Buddy’s Bop

Lest you believe that there are no drummers other than Gene Krupa, it is appropriate that we occasionally look at the artistry of other percussionists if only because some of them are featured on these pages. Buddy Rich has been a hero and an idol to many of us, regardless of our age or level of talent, and there’s a good reason for that. To these ears, Buddy Rich was, is and will always be the greatest drummer who ever lived. Like many of you, I saw him in person hundreds of times and probably have every record he ever recorded and almost every piece of video and film with his image on it. Technically, he was simply inhuman. More importantly, though, with rare exception, he swung like mad and drove and spurred on players to play way above themselves. And this happened in a wide, wide variety of circumstances, from his own big band to the Tatum/Hampton/Rich trios. 

Still, through the years, he wasn’t always the darling of critics. “Too loud,” “too heavy,” “no taste,” were some of the comments offered through the years by the music writers. One fellow went as far as to liken Buddy’s drumming to “a Las Vegas act.” Most of those opinions and quotations have been long forgotten. But there is one set of criticisms that won’t go away, and that concerns Buddy Rich’s participation in a legendary recording session. “Bird and Diz” was recorded on June 6, 1950 in New York city for Norman Granz’ Clef label, and featured a dream lineup of Dizzy Gillespie, Charlie Parker, Thelonious Monk (the only time Monk ever recorded with Diz and Bird), bassist Curly Russell and Buddy on drums. 

Some of the comments about Rich’s drumming on this session ranged from the mild, with terms like “stylistically inappropriate,” to the downright mean. One writer accused Buddy of trying to “sabotage” the session, and another went a step further by saying Rich’s sounded like “a refugee from a drum and bugle corp” on this date. 

Now a compact disc with many, many alternate takes and false starts; “Bird and Diz” remains very much in print and continues to be reissued from time to time. This recording, in LP form, was among my absolute favorites through the years, and I’ve just pulled it out again for yet another careful listen. 

The truth of the matter is that, yes, maybe Roy Haynes, Max Roach or Stan Levey would have been more “stylistically appropriate” for this recording, but Buddy’s presence makes it so much more interesting. Leave it to Norman Granz to mix all the different styles and “see what comes out.” It’s a shame that’s not done more today. 

Buddy’s bop? It’s common knowledge that Buddy wasn’t thrilled with bop or bop drummers initially (Mel Torme’ said that Rich called them “fumferers”), but he dealt with his share of boppers in his own early bands, which included players like Alan Eager, Terry Gibbs and Johnny Mandel. Whether he liked it personally or not, he was certainly listening to bop, and it’s clear that the assimilated some of the language of it, at least those parts of it that he felt comfortable with and fit in with what he was doing. And in terms of being able to “hear” what was going on musically, however progressive it may have been at the time, it is important to remember that Buddy Rich could “hear” virtually anything.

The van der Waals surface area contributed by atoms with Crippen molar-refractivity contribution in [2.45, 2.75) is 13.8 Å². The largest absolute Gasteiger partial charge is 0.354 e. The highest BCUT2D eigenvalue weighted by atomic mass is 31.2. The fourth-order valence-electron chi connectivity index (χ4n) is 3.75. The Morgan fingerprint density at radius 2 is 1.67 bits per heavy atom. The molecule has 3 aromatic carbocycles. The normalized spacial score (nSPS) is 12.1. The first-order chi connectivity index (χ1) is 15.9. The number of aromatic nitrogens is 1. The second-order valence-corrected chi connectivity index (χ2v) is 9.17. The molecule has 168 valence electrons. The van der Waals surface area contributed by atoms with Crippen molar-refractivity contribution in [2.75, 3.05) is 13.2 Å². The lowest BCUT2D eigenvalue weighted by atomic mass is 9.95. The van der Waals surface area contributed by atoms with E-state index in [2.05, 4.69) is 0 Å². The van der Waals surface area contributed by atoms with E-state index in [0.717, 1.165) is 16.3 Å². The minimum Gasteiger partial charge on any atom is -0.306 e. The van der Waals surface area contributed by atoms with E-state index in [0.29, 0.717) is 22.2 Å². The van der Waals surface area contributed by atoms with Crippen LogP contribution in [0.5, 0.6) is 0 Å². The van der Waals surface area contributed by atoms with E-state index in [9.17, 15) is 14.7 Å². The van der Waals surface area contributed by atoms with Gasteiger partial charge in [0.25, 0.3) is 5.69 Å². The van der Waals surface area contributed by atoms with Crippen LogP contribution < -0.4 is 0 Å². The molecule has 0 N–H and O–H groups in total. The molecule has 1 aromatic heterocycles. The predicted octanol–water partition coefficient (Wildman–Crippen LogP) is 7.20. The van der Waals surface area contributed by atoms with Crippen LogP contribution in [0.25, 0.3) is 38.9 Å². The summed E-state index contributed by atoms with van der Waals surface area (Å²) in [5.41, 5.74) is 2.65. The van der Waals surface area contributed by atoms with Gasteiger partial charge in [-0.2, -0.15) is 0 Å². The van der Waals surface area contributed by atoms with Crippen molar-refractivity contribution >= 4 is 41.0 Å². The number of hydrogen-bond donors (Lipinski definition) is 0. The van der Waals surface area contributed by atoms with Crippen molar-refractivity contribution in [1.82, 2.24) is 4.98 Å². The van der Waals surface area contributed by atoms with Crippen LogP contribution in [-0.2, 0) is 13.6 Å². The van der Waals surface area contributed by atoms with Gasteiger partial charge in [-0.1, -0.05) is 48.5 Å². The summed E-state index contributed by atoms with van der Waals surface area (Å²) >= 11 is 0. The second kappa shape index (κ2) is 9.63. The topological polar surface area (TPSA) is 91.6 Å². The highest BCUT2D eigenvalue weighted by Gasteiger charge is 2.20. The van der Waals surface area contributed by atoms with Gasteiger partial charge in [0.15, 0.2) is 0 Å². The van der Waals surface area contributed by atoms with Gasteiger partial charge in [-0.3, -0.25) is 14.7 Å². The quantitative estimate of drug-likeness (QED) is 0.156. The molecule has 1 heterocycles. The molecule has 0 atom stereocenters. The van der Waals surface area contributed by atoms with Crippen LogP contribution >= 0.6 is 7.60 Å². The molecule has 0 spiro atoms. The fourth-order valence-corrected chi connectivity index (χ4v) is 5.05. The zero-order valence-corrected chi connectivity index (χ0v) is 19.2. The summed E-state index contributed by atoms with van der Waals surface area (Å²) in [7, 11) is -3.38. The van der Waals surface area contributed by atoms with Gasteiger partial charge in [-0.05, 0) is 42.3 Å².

The fact is, Buddy Rich sounds great on “Bird and Diz.” Rhythmically grounded in the swing era though he may have been, he accompanies beautifully, is dynamically sensitive to Monk, and really inspires Dizzy. Buddy’s dropping some bass drum bombs here and there and his left hand, as always, interacts between his right foot for some very tasty independence. His breaks and solos are models of perfect time and of the Buddy Rich style, some of them even sounding closer to Gene than Buddy. Buddy, naturally, always had that bass drum going, and it that’s considered the swing style and stylistically inappropriate, so be it. I think it swings like mad, and to hear Buddy Rich on closed hi-hats, gently backing up Thelonious Monk is an example of why the best of jazz is, indeed, “the sound of surprise.” 

Rich’s drums were never that well recorded on his many 1950 Verve/Clef/Norgran dates, and his sound tended to vary from recording to recording. On “Bird and Diz,” the drum and cymbal sound isn’t great, which may have led some of these music writers to hear things they weren’t really hearing. Then, too, we must remember that this was 1950, long before the advent of high fidelity. Some of the problems, false starts and breakdowns on this recording were attributed to Rich. But listen carefully to what’s going on in the studio. Monk and Dizzy have their share of problems, and Curly Russell, though a good bassist who played on hundreds of bop sessions, is clearly no Charlie Mingus or Ray Brown in a rhythmic or tonal sense. If Buddy Rich exploded here and there on this record, I’d say it was because of frustration. And no, in 1950 he was not fully comfortable with the be-bop language, but he was getting there. Remember that be-bop drummer he met on record in 1959? And remember the outcome? 

Take a listen to “Bird and Diz” again. It’s as joyful as hearing Gene Krupa backing up Dizzy Gillespie, Red Norvo accompanying Charlie Parker, or Sonny Rollins meeting Coleman Hawkins in the recording studio. As for me, I’m now listening to Buddy Rich’s explosive four-bar breaks on take seven of “Leap Frog.”

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